The strengths of this systematic review with meta-analysis are that only data from published peer-reviewed articles were used, and all the included trials were double-blind trials. However, there are several limitations to the analysis. First, the studied products were different and contained varying doses (6–214 mg) of synephrine with different isometric forms. One study included both m- and p-synephrine [46], and one study examined the effects of methyl-synephrine HCl [44]. Only six studies included isolated p-synephrine [53,54,55,56,57,59]. In the remaining ten studies, the applied products (such as bitter orange extract) contained standardized synephrine [43,48,49] or were mixed with other substances [22,44,45,47,50,52,58]. The main limitation of the study was high attrition, and only a few studies assessed the same outcomes, resulting in relatively small plots. There were no mentions of the the subjects’ ethnicities, which weakens the results, as it is not clear if the groups were diverse enough in this regard. On the other hand, subjects showed a high variety of traits regarding physical activity and age, and more males were analyzed. Some trials included an exercise intervention, which made the data more heterogonous. Previously, Stohs et al. performed a detailed systematic review of synephrine, but there was no meta-analysis on this topic with statistical evaluations; only a literature review was performed [70]. The only available meta-analysis examined oral phenylephrine on nasal airway resistance in patients with nasal congestion, which did not examine p-synephrine and did not analyze its weight loss effects [71].

5. Conclusions

After the ban of Ephedra sinica by the FDA in 2004, there was a clear need for an alternative weight loss supplement with favorable safety profile [12,25]. Synephrine was widely used to promote weight loss, and it is often considered as a safe and effective option, but its safety and efficacy is yet to be studied. When applying synephrine, it should be taken into account that it also has sympathomimetic effects, so it may also increase systolic blood pressure, diastolic blood pressure, and heart rate. Consequently, it may also increase the risk for stroke and myocardial infarction and therefore harm the consumers’ health. Hence, the hemodynamic effects of bitter orange and p-synephrine must be established, but unfortunately, studies related to synephrine-induced cardiotoxicity are scarce [27,43].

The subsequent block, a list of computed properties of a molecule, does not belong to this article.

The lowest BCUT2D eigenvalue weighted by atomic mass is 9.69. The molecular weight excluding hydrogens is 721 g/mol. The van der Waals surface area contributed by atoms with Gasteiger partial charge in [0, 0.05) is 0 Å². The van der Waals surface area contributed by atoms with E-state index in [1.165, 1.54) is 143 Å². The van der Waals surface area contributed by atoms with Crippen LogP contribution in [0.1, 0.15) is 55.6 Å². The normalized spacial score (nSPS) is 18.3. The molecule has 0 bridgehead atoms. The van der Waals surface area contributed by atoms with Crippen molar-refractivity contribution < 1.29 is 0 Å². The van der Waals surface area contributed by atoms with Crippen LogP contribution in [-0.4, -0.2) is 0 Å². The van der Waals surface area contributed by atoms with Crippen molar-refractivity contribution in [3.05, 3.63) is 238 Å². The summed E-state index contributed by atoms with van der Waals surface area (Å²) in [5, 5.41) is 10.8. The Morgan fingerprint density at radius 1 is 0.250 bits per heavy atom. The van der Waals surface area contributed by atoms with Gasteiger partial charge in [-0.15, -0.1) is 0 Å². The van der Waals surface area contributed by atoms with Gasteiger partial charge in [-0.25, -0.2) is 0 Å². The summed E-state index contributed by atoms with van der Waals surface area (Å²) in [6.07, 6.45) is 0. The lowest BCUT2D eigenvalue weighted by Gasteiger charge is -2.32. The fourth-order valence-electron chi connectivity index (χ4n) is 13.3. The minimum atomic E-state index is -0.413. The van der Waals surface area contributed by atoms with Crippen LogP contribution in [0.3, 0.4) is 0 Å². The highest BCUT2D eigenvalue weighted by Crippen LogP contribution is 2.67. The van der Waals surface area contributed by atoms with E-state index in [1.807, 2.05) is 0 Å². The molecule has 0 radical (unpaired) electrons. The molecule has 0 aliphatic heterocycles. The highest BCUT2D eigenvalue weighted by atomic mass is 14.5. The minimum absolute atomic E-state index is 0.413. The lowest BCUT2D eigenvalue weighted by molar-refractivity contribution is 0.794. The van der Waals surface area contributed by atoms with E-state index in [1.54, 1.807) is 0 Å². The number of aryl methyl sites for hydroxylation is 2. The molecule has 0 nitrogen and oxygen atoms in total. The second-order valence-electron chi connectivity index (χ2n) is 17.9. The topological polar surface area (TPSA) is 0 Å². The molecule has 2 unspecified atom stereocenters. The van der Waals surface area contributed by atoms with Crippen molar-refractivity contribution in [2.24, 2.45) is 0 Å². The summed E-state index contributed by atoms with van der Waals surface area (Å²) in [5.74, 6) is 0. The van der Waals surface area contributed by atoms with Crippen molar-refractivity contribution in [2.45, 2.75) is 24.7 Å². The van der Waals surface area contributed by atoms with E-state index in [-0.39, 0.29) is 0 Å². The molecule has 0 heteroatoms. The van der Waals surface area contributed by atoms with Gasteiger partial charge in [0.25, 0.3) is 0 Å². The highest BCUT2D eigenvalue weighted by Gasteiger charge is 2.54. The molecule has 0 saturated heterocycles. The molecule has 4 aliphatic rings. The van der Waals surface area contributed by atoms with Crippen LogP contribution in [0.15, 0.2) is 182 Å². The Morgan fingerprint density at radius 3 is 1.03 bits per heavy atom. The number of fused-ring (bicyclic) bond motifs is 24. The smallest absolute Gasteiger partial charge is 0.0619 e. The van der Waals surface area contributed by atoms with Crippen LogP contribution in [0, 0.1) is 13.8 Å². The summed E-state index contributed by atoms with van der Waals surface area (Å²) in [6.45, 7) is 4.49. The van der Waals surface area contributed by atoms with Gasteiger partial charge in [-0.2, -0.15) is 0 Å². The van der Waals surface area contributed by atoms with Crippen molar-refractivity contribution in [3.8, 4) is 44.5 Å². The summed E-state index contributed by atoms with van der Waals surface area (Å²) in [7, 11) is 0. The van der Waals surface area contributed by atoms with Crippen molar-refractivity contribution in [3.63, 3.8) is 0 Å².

p-Synephrine showed a tendency to increase systolic blood pressure and heart rate acutely, and it significantly increased both systolic and diastolic blood pressure when applied for longer durations. Therefore, our meta-analysis revealed safety concerns related to the use of synephrine. The beneficial effects of synephrine were rather inconclusive. In our meta-analysis, it did not promote weight loss, and neither did it cause beneficial effects on body composition. The overall effects on glucose and RER values were not proved to be favorable. The currently available evidence indicates that synephrine influences blood pressure and heart rate but has no significant effects on weight loss and body composition; therefore, its use is not recommended to promote health. Considering the limitations, it is concluded that further and larger trials are needed to assess the efficacy and safety of synephrine with a lower risk of bias.

Supplementary Materials

The following supporting information can be downloaded at:, Table S1: Unauthorized synephrine (above maximal limit) products in the European Union in the RASFF system from 1988 to 2019; Table S2: Characteristics of the trials; Table S3: Demography of patients; Figure S1. Unauthorized synephrine (above maximal limit) products in the RASFF system from 2007 to 2019 (accessed on 31 December 2019).; Figure S2: Risk of bias graph on synephrine meta-analysis; Figure S3: Risk of bias summary on synephrine meta-analysis; Figure S4: Forest plot diagram of synephrine on (h/2) blood glucose for short duration in intervention and control groups with one change in the time duration; Figure S5: Forest plot diagram of synephrine on (i) RER values after 1–3 h (1 h two times with one change in time interval) in intervention and control groups.

Author Contributions

Conceptualization, D.K. and D.C.; methodology, D.C.; software, M.A.B. and B.T.; formal analysis, D.K.; investigation, D.K. and D.C.; data curation, B.T., D.C. and M.A.B.; writing—original draft preparation, D.K.; writing—review and editing, D.C., O.R. and B.T.; visualization, B.T., M.A.B. and D.K.; supervision, O.R. All authors have read and agreed to the published version of the manuscript.